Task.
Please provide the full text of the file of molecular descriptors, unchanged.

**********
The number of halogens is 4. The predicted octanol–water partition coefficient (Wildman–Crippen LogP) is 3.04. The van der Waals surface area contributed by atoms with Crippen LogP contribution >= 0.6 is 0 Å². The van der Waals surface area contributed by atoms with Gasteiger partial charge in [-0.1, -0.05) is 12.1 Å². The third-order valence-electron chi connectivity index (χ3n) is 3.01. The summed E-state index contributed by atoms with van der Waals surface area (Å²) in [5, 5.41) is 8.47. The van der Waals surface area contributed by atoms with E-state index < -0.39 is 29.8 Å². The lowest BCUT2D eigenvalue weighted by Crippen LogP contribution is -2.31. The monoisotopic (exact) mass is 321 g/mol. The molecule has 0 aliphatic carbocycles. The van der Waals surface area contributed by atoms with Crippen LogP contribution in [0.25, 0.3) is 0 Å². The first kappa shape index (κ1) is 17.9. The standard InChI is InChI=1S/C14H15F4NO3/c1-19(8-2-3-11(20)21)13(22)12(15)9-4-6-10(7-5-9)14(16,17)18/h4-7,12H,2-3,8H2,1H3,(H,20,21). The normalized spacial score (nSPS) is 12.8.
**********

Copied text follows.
The number of halogens is 4. The predicted octanol–water partition coefficient (Wildman–Crippen LogP) is 3.04. The van der Waals surface area contributed by atoms with Crippen LogP contribution >= 0.6 is 0 Å². The van der Waals surface area contributed by atoms with Gasteiger partial charge in [-0.1, -0.05) is 12.1 Å². The third-order valence-electron chi connectivity index (χ3n) is 3.01. The summed E-state index contributed by atoms with van der Waals surface area (Å²) in [5, 5.41) is 8.47. The van der Waals surface area contributed by atoms with E-state index < -0.39 is 29.8 Å². The lowest BCUT2D eigenvalue weighted by Crippen LogP contribution is -2.31. The monoisotopic (exact) mass is 321 g/mol. The molecule has 0 aliphatic carbocycles. The van der Waals surface area contributed by atoms with Crippen LogP contribution in [0.25, 0.3) is 0 Å². The first kappa shape index (κ1) is 17.9. The standard InChI is InChI=1S/C14H15F4NO3/c1-19(8-2-3-11(20)21)13(22)12(15)9-4-6-10(7-5-9)14(16,17)18/h4-7,12H,2-3,8H2,1H3,(H,20,21). The normalized spacial score (nSPS) is 12.8.